Best-Selling Poet Mattie Stepanek To Appear On MDA Telethon
August 29, 2003 at 3:37 PM CDT - Updated June 23 at 2:23 PM
The world’s best-selling teenage poet, Mattie Stepanek, will be featured on the national broadcast of the Jerry Lewis Telethon for the Muscular Dystrophy Association on Labor Day weekend.
Mattie, 13, and his mother, Jeni Stepanek, both of Baltimore, are the subjects of a videotaped profile that will be aired nationwide on the Aug. 31–Sept. 1 Telethon. Mattie and Jeni are also scheduled to appear on the show.
The 38th annual MDA Telethon airs for 21½ hours beginning at 9 p.m. EDT on Sunday, Aug. 31. The show originates from CBS Television City in Hollywood and will be broadcast by some 200 “Love Network” stations nationwide, including KTRE-TV 9, Lufkin/Nacogdoches. The Telethon can also be seen on MDA’s Web site, www.mdausa.org, via streaming video provided by RealNetworks.
As MDA’s National Goodwill Ambassador, Mattie represents families served by MDA at conferences, sponsor gatherings and other events across the country, and in media and promotional materials.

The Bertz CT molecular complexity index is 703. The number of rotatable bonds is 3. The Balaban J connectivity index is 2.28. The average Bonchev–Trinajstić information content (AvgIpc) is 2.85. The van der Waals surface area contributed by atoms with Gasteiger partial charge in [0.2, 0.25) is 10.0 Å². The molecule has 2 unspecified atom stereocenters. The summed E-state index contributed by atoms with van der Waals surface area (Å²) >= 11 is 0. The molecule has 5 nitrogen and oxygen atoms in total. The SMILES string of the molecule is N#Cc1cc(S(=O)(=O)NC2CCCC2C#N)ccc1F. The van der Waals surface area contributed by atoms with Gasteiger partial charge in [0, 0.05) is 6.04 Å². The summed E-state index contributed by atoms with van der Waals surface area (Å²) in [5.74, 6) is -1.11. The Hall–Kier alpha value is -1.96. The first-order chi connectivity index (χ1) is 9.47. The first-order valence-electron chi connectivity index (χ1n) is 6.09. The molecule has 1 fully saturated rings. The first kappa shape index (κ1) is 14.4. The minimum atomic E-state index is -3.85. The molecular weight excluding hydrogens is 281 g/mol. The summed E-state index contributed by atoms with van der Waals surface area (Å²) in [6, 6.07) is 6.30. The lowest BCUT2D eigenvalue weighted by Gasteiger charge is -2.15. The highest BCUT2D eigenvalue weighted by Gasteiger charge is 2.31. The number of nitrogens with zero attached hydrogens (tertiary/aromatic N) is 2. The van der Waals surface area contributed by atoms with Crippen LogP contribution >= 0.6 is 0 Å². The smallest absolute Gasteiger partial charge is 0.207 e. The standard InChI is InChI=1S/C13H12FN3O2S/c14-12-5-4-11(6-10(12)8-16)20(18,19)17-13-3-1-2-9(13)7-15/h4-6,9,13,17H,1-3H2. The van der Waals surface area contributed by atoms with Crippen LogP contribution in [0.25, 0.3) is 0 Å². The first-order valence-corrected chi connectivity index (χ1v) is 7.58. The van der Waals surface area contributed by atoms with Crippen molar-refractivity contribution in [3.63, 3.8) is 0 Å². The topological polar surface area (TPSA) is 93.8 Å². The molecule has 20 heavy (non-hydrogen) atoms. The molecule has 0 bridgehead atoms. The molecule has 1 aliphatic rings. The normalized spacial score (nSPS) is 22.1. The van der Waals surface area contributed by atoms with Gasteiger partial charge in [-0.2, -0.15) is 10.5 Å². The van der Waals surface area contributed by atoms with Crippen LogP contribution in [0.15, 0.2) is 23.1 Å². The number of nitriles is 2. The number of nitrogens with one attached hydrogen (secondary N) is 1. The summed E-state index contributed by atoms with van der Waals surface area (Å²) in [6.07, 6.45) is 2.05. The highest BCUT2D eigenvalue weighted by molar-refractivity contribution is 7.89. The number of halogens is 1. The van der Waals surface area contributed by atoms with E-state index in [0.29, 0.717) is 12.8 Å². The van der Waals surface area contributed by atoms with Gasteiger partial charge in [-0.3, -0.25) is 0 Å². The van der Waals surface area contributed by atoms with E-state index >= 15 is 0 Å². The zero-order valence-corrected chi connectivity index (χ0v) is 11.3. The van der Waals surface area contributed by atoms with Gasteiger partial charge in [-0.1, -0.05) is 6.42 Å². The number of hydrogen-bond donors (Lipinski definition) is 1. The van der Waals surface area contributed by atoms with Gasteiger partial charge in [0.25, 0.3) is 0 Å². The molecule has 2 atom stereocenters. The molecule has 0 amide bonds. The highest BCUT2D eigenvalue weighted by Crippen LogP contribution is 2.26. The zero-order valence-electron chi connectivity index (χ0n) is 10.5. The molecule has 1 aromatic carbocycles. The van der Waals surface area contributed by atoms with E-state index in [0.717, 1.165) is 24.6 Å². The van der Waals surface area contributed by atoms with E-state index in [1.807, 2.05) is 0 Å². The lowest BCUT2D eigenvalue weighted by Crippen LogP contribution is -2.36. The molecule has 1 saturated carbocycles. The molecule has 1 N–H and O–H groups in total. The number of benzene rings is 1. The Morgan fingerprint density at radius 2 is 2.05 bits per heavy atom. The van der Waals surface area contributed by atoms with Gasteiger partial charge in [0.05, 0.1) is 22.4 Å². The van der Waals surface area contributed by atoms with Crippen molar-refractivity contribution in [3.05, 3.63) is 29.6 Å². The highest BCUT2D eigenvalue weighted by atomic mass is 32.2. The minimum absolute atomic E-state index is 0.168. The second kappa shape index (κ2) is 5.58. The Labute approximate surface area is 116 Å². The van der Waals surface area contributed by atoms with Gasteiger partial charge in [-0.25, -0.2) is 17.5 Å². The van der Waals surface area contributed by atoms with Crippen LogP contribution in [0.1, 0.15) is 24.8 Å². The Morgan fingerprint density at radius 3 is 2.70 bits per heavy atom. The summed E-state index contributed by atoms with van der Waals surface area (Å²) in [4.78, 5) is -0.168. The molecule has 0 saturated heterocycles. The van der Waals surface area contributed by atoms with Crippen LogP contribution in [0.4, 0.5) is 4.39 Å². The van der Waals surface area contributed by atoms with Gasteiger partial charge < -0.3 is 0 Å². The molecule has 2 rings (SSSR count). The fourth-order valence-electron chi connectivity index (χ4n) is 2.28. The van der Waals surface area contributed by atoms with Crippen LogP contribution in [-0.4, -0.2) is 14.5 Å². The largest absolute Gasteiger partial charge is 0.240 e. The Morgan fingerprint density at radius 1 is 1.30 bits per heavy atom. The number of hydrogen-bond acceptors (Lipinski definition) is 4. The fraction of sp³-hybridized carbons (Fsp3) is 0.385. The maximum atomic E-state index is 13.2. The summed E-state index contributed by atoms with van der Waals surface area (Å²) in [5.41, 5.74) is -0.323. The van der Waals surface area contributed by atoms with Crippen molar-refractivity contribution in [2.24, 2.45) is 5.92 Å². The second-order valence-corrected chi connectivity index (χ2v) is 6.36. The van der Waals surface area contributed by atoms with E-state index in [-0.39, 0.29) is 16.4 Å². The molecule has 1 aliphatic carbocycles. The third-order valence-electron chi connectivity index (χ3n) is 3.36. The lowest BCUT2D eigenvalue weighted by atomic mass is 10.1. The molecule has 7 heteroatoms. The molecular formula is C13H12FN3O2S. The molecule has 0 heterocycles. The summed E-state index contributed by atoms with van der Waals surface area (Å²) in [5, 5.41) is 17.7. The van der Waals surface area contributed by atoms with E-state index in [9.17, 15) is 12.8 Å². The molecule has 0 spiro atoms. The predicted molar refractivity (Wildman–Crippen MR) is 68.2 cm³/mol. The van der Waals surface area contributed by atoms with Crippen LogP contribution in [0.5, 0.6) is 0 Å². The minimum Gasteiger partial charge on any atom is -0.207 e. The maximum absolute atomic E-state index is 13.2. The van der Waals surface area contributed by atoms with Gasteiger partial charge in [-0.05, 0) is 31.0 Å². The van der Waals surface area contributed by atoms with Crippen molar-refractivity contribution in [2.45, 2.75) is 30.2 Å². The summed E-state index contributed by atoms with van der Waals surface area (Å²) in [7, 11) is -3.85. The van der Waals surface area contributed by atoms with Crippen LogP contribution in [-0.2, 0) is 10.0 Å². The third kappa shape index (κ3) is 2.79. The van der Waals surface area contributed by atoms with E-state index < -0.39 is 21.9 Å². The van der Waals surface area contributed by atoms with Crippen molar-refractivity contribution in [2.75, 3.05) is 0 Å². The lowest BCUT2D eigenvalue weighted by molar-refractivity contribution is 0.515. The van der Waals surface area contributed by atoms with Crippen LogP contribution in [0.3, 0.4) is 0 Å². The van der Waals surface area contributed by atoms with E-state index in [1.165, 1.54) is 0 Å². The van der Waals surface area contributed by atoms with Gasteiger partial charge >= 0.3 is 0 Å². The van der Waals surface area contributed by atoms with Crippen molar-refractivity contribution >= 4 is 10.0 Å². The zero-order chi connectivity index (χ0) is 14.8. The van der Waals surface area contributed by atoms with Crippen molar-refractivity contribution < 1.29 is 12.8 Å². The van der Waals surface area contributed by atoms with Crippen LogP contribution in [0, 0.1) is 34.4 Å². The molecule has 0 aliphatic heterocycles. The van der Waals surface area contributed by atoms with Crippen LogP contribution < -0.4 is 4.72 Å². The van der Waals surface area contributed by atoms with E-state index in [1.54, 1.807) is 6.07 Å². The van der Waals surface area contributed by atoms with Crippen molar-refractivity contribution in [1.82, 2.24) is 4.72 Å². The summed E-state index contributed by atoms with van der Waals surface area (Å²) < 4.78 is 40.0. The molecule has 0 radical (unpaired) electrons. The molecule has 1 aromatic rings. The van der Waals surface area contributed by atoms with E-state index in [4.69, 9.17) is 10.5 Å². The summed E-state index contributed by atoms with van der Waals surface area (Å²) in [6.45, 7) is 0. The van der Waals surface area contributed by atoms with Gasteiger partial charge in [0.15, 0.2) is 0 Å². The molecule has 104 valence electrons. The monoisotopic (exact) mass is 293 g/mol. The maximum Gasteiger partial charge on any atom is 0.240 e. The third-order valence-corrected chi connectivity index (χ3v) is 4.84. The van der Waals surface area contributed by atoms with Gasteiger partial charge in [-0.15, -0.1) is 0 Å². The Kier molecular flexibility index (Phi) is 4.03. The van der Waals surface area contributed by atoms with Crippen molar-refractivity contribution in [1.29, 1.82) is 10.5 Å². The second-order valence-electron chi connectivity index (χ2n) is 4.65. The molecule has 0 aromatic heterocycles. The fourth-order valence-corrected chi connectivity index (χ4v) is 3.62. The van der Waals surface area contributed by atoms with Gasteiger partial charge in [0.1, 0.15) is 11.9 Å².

“I’m thrilled to be teaming up again with Mattie and Jeni. They have such a beautiful way of sharing MDA’s message,” said Jerry Lewis, MDA national chairman and Telethon star. “I know their story will touch the hearts of many viewers, and motivate them to support MDA’s mission to wipe out neuromuscular diseases.”
In the profile, the Stepaneks discuss the challenges of living with a neuromuscular disease, and Mattie’s amazing journey to fame with the success of his poetry books.
Mattie’s fifth book, Loving Through Heartsongs, was published this year. During the past two years, Mattie’s been interviewed extensively by the national media, held book-signing events across the country, and become friends with famous people like Jimmy Carter and Oprah Winfrey.
Mattie has mitochondrial myopathy, a rare neuromuscular disease that causes generalized muscle weakness, breathing and heart problems. His mother has the adult form of the disease, which took the lives of three of her children in early childhood. Mattie uses a power wheelchair for mobility, and a respirator for breathing assistance.
MDA is a voluntary health organization working to defeat more than 40 neuromuscular disease through programs of worldwide research, comprehensive services, and far-reaching professional and public health education. MDA maintains a network of 230 clinics serving children and adults affected by neuromuscular diseases.
— Adapted from the Muscular Dystrophy Association 2003 Digital Media Kit